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Guest Blog: McKennirey on Reforming the Labour-Trade Linkage

Occassionally, I’ve been fortunate to publish here some very interesting original papers dealing with labour law issues.   Here is another one. 

This paper comes John McKennirey, who has a very impressive resume.  He was the lead Canadian Government negotiator for the NAFTA labour agreement(1994), subsequently the first Executive Director of the NAALC International Secretariat (1995-99), and then later the DG of International Labour Affairs in the Labour Program of HRSDC where he led the negotiation of the Canada-Costa Rica Labour Cooperation Agreement.  He also headed up Canada’s role as President of the Inter-American Conference of Labour Ministers (OAS) during key FTAA negotiating years -2001-03, and was later appointed Assistant Deputy Minister of Labour.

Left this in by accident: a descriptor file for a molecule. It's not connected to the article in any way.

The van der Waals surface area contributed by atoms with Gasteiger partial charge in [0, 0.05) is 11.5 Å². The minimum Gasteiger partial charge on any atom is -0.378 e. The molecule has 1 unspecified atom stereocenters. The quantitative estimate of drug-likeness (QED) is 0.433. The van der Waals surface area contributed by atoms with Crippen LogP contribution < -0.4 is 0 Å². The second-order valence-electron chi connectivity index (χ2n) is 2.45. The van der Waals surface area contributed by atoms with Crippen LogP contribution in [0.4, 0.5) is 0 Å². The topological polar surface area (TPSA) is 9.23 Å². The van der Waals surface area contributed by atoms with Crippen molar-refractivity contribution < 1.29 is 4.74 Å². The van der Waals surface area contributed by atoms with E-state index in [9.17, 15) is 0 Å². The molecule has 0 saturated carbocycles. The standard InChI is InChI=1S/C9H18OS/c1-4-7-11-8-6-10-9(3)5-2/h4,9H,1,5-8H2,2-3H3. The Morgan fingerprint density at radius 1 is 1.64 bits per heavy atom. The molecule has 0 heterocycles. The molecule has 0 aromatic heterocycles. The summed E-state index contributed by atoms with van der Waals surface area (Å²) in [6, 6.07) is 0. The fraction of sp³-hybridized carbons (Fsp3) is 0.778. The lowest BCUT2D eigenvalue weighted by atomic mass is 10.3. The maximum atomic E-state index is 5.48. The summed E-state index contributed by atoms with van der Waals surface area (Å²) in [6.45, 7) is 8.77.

He has now left his formal position with the Canadian government and has had some time to reflect on how the traditional approach to linking labour rights and trade agreements has failed.  In this short discussion paper, John argues that the objective of trade agreements should be to increase demand in all nations, rather than the present model that revolves largely around protecting first world workers from unfair competition from low wage countries.  This new approach requires a rethinking of how trade agreements can increase global demand, and new roles for international development agencies, banks, and possibly a new role for the ILO.  This is a timely discussion, given President Obama’s suggestions that it may be time for the NAFTA and the labour side agreement (NAALC)  to be reviewed.

Here is John’s paper, entitled “RETHINKING_TRADE_AND_LABOUR

John welcomes comments and suggestions on the paper and his ideas.  He can be reached at:


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